Ever use Snapchat and think, “Man this is cool, but why can’t I use this feature on Facebook?” Me neither. But how about this much more probable Facebook-centric query: “Do I have real control over what I post on the Facebook?” That’s something that frequently enters into my thoughts. Today an app was released that kind of answers both of the questions.
The app, Secret.li, is a Snapchat-like service that claims to add much-needed privacy features to the photos you upload to Facebook.
According to Secret.li, it is “designed to create a new environment where photos can be shared via Facebook securely and with the people you choose.” You upload pictures through your iPhone library using the app then choose who on Facebook you want to offer access to these photos. It posts on Facebook a “filtered” version of these pictures, and those who are given access can view fully via a Secret.li viewer that is downloaded on the Facebook platform.
What makes it like Snapchat is that it allows you to choose exactly to whom you want your pictures to go while you can also put filters on it when shared on Facebook. This means you can degrade it for public viewing on someone’s wall, and only those who have explicit access can see the actual photo in all its glory. To make it even more Snapchat-y, you can give photos “timebombs,” which destroy the photos thereafter.
Secret.li CEO Deepak Tewari explained that he created it because on the Internet, “You do not know who’s watching what.” Further, it’s difficult to remember what has been posted over the years. He pointed to websites like Spokeo, which aggregate all public information about people into one stalker-y platform. Secret.li is meant to circumvent this kind of public information about you being shared in the future.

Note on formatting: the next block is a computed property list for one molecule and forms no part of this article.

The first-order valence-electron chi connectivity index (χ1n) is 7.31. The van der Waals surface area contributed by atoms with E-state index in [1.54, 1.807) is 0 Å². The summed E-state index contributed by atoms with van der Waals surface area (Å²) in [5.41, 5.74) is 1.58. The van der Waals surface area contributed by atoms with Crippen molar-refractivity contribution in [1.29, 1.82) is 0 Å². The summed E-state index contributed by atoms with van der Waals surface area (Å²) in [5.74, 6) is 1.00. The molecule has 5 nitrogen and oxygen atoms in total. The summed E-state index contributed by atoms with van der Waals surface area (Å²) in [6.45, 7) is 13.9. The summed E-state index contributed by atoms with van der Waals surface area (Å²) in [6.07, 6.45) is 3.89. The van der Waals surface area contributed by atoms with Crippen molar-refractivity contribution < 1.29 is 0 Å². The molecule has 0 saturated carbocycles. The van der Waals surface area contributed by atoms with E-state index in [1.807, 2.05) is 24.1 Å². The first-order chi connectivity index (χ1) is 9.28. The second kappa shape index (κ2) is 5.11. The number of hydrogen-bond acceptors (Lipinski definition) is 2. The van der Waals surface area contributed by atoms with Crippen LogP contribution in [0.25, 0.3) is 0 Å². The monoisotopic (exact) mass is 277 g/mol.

According to Tewari, in a world where private photos get leaked because they are easily accessible, Secret.li is “the prophylactic.” I won’t, though, belabor the metaphor by delving into what specific diseases it can help prevent.
I don’t know if Secret.li can become a Facebook photo posting norm but as a Snapchat clone, perhaps people will latch onto it because it uses Facebook. It’s actual use-value, though, lies in its privacy features, and online privacy is a huge concern, one that is continually growing. A study by Burst Media found that 80 percent of respondents were very concerned with online privacy and the information being diffused online about them. This same study, however, found confusion about what information collected by websites is deemed “personal” and “non-personal.”
So people are worried, but they have no idea the extent of the information being collected about them. In addition, even with these mounting concerns, people aren’t very likely to take steps toward altering their online behavior. Pund-IT analyst Charles King explained that it’s “because of the laissez-faire development environment that has long surrounded the Internet.” People are cognizant that online privacy is an issue, but don’t care (or know) enough to change habits.
Tewari offers a counterexample of a way Secret.li’s privacy features are useful, and may become part of the common online photo posting toolkit. Celebrities, he believes, post photos of themselves but are constantly striving to maintain privacy. These celebrities (Lady Gaga and Rihanna being his examples) could post filtered photos of themselves on their profiles and then only those with express consent can access the actual photos. This example uses Secret.li has both a privacy filter and a “teaser” to these celebrities’ audiences.
If we see this kind of celebrity adoption, perhaps we’ll begin to see more widespread use. But, in all honestly, that seems a bit unlikely. In any case, if Eminem does download Secret.li, I will be happy to note that he’s using a prophylactic.